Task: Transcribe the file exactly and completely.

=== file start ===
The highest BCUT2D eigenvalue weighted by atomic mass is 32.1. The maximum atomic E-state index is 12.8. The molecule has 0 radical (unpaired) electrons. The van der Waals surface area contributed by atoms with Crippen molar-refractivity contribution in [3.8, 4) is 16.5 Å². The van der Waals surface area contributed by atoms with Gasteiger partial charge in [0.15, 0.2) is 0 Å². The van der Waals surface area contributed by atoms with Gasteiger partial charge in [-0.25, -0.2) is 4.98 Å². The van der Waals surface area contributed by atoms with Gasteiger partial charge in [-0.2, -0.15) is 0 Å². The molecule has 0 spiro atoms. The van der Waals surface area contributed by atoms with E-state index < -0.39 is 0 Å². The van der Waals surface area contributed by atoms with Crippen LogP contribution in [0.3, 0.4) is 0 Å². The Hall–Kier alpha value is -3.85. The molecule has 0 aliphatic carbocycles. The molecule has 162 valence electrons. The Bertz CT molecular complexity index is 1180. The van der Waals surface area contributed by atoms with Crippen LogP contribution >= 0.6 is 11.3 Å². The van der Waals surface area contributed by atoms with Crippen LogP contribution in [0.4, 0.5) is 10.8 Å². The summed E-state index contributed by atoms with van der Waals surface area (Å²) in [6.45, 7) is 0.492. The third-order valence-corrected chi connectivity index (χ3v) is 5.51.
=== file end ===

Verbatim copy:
The highest BCUT2D eigenvalue weighted by atomic mass is 32.1. The maximum atomic E-state index is 12.8. The molecule has 0 radical (unpaired) electrons. The van der Waals surface area contributed by atoms with Crippen molar-refractivity contribution in [3.8, 4) is 16.5 Å². The van der Waals surface area contributed by atoms with Gasteiger partial charge in [0.15, 0.2) is 0 Å². The van der Waals surface area contributed by atoms with Gasteiger partial charge in [-0.25, -0.2) is 4.98 Å². The van der Waals surface area contributed by atoms with Gasteiger partial charge in [-0.2, -0.15) is 0 Å². The molecule has 0 spiro atoms. The van der Waals surface area contributed by atoms with E-state index < -0.39 is 0 Å². The van der Waals surface area contributed by atoms with Crippen LogP contribution in [0.3, 0.4) is 0 Å². The Hall–Kier alpha value is -3.85. The molecule has 0 aliphatic carbocycles. The molecule has 162 valence electrons. The Bertz CT molecular complexity index is 1180. The van der Waals surface area contributed by atoms with Crippen LogP contribution >= 0.6 is 11.3 Å². The van der Waals surface area contributed by atoms with Crippen LogP contribution in [0.4, 0.5) is 10.8 Å². The summed E-state index contributed by atoms with van der Waals surface area (Å²) in [6.45, 7) is 0.492. The third-order valence-corrected chi connectivity index (χ3v) is 5.51.